[OpenAFS] is YFS a "derived work"?
Mon, 01 Oct 2012 21:51:46 -0400
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Carnegie Mellon University has no IP claims on the AFS sources. All IP
rights to AFS are property of IBM. In 2000, IBM published the AFS
sources for use by third parties under the IBM Public License 1.0. This
is the license agreement that covers the original distribution from IBM
and contributions to OpenAFS that modify IBM originated modules.
The IBMPL1.0 explicitly states that it is not viral. In other words,
shipping an independently developed module with code governed by the
IBMPL1.0 does not require the use of the IBMPL1.0 for the independent
modules. Additional code has been accepted over the last twelve years
using the MIT, UMich, and BSD licenses.
The copyright on contributions to OpenAFS belongs to the "Author" as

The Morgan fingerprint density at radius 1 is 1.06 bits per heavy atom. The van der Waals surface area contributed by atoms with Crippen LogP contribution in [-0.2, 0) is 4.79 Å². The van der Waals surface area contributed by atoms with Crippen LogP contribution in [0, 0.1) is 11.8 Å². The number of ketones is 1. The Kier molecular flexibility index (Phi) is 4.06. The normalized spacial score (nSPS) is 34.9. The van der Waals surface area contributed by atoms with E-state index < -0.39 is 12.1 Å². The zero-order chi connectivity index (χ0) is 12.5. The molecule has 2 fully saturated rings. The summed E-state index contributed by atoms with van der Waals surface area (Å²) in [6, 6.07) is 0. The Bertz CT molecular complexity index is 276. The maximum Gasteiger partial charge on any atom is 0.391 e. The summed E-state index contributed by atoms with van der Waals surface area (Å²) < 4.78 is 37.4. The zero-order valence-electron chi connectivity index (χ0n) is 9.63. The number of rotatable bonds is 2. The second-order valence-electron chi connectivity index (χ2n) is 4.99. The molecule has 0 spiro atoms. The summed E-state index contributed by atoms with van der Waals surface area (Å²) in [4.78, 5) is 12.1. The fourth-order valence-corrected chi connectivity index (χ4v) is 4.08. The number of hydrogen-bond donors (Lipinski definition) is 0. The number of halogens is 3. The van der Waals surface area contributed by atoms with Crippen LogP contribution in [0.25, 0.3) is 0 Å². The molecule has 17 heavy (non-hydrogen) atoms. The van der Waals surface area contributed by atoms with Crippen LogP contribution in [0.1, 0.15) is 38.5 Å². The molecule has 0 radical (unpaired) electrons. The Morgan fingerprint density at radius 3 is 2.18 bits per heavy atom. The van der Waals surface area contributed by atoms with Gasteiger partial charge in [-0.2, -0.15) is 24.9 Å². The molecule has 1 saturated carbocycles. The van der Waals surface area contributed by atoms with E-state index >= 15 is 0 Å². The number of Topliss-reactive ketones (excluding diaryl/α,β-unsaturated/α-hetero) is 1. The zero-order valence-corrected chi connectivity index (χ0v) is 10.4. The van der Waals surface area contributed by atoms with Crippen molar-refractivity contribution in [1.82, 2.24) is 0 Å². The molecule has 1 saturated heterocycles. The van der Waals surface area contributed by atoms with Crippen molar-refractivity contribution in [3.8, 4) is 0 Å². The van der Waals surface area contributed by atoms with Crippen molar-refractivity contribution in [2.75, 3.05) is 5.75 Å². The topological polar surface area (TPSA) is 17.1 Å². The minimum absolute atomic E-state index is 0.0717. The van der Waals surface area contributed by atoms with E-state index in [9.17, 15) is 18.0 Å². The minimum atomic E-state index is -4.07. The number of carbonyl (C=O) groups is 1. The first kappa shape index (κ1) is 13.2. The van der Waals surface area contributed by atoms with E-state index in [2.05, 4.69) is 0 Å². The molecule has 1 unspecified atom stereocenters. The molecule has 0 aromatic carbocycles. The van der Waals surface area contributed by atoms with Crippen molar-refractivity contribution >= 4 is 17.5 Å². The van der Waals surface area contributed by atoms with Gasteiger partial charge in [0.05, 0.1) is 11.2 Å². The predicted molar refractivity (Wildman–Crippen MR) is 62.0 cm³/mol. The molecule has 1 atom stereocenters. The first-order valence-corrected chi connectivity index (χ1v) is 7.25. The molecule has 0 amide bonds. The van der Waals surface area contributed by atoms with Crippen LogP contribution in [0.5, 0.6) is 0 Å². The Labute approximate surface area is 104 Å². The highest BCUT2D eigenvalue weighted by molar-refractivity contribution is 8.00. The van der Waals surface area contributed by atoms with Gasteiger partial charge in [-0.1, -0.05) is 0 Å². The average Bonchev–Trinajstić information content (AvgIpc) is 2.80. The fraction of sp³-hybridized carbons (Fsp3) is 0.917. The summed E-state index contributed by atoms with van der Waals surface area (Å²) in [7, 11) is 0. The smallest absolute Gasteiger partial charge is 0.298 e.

listed in the source code repository. Copyright holders are permitted
to provide YFSI alternate licensing for source code modules not derived
from IBM's original contribution. More than 50% of the code
contributions to OpenAFS since IBM OpenAFS 1.0 was authored by a YFSI
The IBMPL1.0 explicitly addresses patent rights. The other form of IP
involved is trademark law. YFSI will not violate IBM's "AFS" trademark.
New software modules such as rxgk and the Windows file system redirector
are independently developed and are not derivatives of OpenAFS. They
are not governed by the IBMPL1.0.
If you have questions about how the applicable licensing works, I
suggest that you contact an intellectual property attorney.
On 10/1/2012 1:21 PM, Ted Creedon wrote:
> The IP (intellectual property) in YFS seems to be derived from AFS's IP=
> If that case can be made, IBM or any other entity could force YFS back
> into the open source domain.
> The "look and feel" of YFS may also be a problem - see "Broderbund" or
> better yet their attorney's web page.
> My direct experience is from a dispute Tektronix had with ParcPlace ove=
> Smalltalk licensing back in the '80's.
> AFS may be able to claim infringement against other file systems becaus=
> of its prior art (but its unpatented?).
> Which brings up a point, has IBM or CMU protected AFS's IP in any way?
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